Life LinesHealth News You Can Use | Vol. 25 No. 3 | Mar-Apr 2015
MANGOS FOR DIABETICS
Diabetics may be hesitant to eat too much fruit, but studies show that mangos could be of benefit to them. A study of 20 obese adults 20–50 years old showed that those consuming freeze dried mango pulp (the equivalent of half a fresh mango) for 12 weeks showed lower blood glucose levels. Researchers attribute this to the mango’s fiber and a phytochemical called mangiferin. This, of course, does not negate the importance of other lifestyle changes for preventing and controlling diabetes. “Mango May Reduce Blood Glucose in Obese Adults,” Environmental Nutrition, January 2015.
BAN THE smart PHONE FROM THE BEDROOM!
Parents may want to impose “curfews” on electronic devices such as smart phones. Studies show that when children have smart phones in their bedrooms they get less sleep and feel more tired during the day. Experts recommend that preteens and teens get 9–10 hours of sleep each night.
Nearly 2,050 fourth and seventh graders were surveyed about their use of electronic devices and their sleep habits. Children with TVs in their bedrooms went to bed 18 minutes later than children without bedroom TVs, but if they had smartphones at hand they went to sleep nearly 21 minutes later than children who did not. Studies also showed that those who read from an iPad before bed took longer to fall asleep (and were more tired the next day) than those who read from a book. They also reported feeling they needed more sleep. Parents may want to require that these devices be charged overnight in a common area rather than allowing children to have them in their bedrooms. “Kids With Bedroom Smartphones Sleep Less: Study,” HealthDay, January 5, 2015, www.nlm.nih.gov; “Reading On a Screen Before Bed Might Be Killing You,” Huffington Post, December 23, 2014, www.huffingtonpost.com.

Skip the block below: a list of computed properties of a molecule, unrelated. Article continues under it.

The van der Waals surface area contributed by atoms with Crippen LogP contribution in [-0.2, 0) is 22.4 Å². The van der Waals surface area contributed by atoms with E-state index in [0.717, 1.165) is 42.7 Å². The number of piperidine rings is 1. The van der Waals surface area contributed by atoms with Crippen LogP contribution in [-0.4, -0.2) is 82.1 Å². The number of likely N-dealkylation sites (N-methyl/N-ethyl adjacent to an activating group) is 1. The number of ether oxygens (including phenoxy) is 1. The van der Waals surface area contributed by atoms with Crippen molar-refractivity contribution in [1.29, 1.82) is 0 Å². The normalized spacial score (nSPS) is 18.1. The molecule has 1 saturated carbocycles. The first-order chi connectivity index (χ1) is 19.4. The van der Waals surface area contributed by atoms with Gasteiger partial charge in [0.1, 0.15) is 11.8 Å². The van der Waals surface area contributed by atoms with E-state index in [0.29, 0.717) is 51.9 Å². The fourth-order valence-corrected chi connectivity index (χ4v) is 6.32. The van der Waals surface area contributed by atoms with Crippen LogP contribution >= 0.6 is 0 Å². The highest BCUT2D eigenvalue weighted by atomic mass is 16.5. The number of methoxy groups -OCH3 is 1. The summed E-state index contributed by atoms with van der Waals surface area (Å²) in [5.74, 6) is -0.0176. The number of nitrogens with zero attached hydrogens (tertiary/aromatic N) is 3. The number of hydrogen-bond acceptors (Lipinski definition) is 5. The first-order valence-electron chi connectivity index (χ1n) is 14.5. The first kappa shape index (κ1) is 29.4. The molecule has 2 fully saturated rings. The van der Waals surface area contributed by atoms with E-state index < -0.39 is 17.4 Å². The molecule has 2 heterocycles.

NUTRITION EDUCATION TO PREVENT BREAST CANCER REOCCURRENCE
Giving good nutritional advice can save lives! New studies show that nutrition education can help patients improve their diet, thus reducing the risk that breast cancer will return.
Over a 12-month period, 18 breast cancer patients received education about proper nutrition, kept food diaries, and were given continuing diet and lifestyle counseling through phone conferences and meetings. They were encouraged to reduce their consumption of red meat and processed meat while increasing their intake of fruits and vegetables. When compared with the 75 in the patient control group who did not receive the same counseling, the patients receiving the counseling consumed 50 percent less red and processed meat. The control group showed twice as much weight increase than those receiving the counseling.
Experts say that red and processed meat consumption and body weight raise oxidative stress, which causes cancer to reoccur. The choice to increase consumption of fruits and vegetables by those receiving counseling meant higher antioxidant intake, which reduces the aggravating effects of chemotherapy treatment and may reduce the risk of cancer reoccurrence. “Nutritional Education May Help Prevent Breast Cancer Recurrence,” Science World Report, January 5, 2015, www.scienceworldreport.com.
FAST FOOD LOWERS SCHOOL PERFORMANCE
Could burgers and fries be keeping your child from achieving better grades? While many studies have linked eating fast food with childhood obesity, new research has found that the amount of fast food a child eats may also lead to poorer school performance.
In a recent study from Ohio State University, children who ate fast food daily in fifth grade were—by eighth grade—found to have test scores up to 20 percent lower than those who did not eat fast food at all. This difference remained after controlling for factors such as how much they exercised or watched television, what other food they ate, family income levels, and the characteristics of their neighborhood or school. Further research will be needed to understand the reason behind this. “Fast-Food Consumption Linked to Lower Test Score Gains in 8th Graders,” www.news.osu.edu.
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